That is, single market membership is a denial of Brexit itself.

We do all know that a majority of MPs are against the very idea of leaving. Which is exactly why they shouldn’t have a vote on the matter. For accepting single market membership is tantamount to not leaving, it would be a reversal of the referendum by the back door.

Tim Worstall

Samizdata quote of the day

Bouattia argues that a ‘Eurocentric’ curriculum is problematic because BME students ‘don’t see themselves in what they’re studying, and can’t relate to it’. According to her, any body of knowledge produced solely by white people is inaccessible to BME students. Presumably, this includes the plays of Shakespeare; the ancient literature of Suetonius, Tacitus and Plutarch; the political economy of Adam Smith and Karl Marx; and the science of Pythagoras, Archimedes, Isaac Newton and Albert Einstein.

BME students cannot relate to these classical authors, she says. But there would be no point in BME students going to university if they refused to learn anything that didn’t relate to their immediate lived experience. If it were applied, Bouattia’s approach to education would limit the potential aspirations of BME students, leaving them without access to the necessary historical, philosophical and intellectual grounding they need to develop as thinkers.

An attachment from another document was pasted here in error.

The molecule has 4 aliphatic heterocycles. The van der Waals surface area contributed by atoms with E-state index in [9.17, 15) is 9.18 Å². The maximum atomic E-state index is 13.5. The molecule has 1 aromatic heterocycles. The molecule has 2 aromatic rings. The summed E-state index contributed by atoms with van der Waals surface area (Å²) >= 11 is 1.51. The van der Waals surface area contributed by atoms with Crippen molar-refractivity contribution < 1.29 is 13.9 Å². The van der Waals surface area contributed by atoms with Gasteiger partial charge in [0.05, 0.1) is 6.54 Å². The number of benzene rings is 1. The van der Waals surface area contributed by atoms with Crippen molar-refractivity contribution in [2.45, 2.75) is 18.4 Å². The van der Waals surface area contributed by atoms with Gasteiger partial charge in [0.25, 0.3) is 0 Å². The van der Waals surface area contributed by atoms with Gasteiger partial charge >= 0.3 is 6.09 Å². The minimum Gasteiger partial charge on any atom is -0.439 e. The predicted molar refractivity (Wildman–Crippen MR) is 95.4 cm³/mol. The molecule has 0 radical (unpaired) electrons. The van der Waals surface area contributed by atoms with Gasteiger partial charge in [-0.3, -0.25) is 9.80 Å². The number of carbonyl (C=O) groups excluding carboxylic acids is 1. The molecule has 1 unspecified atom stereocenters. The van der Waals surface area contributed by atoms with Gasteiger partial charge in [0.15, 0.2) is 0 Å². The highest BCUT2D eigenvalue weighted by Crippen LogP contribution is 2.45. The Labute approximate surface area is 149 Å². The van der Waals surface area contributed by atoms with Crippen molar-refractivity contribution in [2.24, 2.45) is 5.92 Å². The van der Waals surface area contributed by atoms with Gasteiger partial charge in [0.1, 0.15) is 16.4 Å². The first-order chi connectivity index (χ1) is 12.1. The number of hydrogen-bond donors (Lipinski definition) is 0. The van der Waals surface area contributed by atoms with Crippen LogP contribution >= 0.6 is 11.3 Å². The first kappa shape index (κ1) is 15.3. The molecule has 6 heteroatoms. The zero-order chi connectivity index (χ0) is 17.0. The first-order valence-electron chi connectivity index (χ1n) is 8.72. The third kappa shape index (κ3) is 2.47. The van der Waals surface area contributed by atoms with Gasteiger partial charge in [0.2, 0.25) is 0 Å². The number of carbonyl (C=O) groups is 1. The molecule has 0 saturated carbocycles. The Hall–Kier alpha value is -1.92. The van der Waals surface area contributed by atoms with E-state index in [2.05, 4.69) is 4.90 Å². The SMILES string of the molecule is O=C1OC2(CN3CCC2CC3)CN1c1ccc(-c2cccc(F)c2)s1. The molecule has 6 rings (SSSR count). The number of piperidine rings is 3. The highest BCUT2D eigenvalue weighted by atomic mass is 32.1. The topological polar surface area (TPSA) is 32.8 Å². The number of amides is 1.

Courtney Hamilton

Samizdata quote of the day

Of course, those left-wingers, Labourite or otherwise, fingered as anti-Semitic never think of themselves as such. They’re anti-Zionist, they say. It’s the Israeli state they’re opposed to, not Jews as a whole. Yet the distinction rarely holds up, not least because their opposition to Israel, indeed the obsession with the Israeli-Palestinian conflict, is so overdetermined. It’s not born of some actual, let alone vested, interest in this one particular conflict out of all the other conflicts in the world. No, it’s fuelled by their opposition to what Israel represents – its nation-building futurity, its embrace of liberal capitalism, its sheer modern-ness. And ultimately, that image of Israel, as the exemplar of capitalist modernity, both feeds into and draws on what anti-Semitism has always held Jewry to represent: the moneyed power behind the throne, and the source of the world’s problems.

Tim Black

Samizdata quote of the day

I was at the UN general assembly in New York the other day and talking to the foreign minister of another country. I won’t say which one, since I must preserve my reputation for diplomacy. But let’s just say they have an economy about the size of Australia (though getting smaller, alas), plenty of snow, nuclear missiles, balalaikas, oligarchs, leader who strips to the waist… you get the picture.

Boris Johnson, in fine form as usual 😀

Samizdata quote of the day

The concepts that we need to grasp here are folk marxism, oikophobia and conservatism by proxy.